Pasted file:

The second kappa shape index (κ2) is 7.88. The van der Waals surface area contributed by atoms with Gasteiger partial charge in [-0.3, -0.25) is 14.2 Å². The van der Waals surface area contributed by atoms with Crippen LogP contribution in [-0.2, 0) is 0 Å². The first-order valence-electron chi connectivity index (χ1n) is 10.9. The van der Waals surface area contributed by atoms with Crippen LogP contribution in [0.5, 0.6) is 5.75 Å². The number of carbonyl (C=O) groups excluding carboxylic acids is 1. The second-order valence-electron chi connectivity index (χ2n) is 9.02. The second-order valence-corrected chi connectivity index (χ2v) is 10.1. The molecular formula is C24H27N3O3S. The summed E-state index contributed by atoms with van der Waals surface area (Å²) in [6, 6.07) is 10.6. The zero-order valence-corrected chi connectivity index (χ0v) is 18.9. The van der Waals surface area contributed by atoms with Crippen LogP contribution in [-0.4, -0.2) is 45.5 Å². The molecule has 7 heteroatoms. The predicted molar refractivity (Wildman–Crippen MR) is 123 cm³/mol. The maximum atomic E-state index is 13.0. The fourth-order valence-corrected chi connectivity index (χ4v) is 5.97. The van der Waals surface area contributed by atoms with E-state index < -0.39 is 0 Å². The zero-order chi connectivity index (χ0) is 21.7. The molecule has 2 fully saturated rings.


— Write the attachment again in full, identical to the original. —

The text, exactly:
The second kappa shape index (κ2) is 7.88. The van der Waals surface area contributed by atoms with Gasteiger partial charge in [-0.3, -0.25) is 14.2 Å². The van der Waals surface area contributed by atoms with Crippen LogP contribution in [-0.2, 0) is 0 Å². The first-order valence-electron chi connectivity index (χ1n) is 10.9. The van der Waals surface area contributed by atoms with Crippen LogP contribution in [0.5, 0.6) is 5.75 Å². The number of carbonyl (C=O) groups excluding carboxylic acids is 1. The second-order valence-electron chi connectivity index (χ2n) is 9.02. The second-order valence-corrected chi connectivity index (χ2v) is 10.1. The molecular formula is C24H27N3O3S. The summed E-state index contributed by atoms with van der Waals surface area (Å²) in [6, 6.07) is 10.6. The zero-order valence-corrected chi connectivity index (χ0v) is 18.9. The van der Waals surface area contributed by atoms with Crippen LogP contribution in [-0.4, -0.2) is 45.5 Å². The molecule has 7 heteroatoms. The predicted molar refractivity (Wildman–Crippen MR) is 123 cm³/mol. The maximum atomic E-state index is 13.0. The fourth-order valence-corrected chi connectivity index (χ4v) is 5.97. The van der Waals surface area contributed by atoms with E-state index < -0.39 is 0 Å². The zero-order chi connectivity index (χ0) is 21.7. The molecule has 2 fully saturated rings.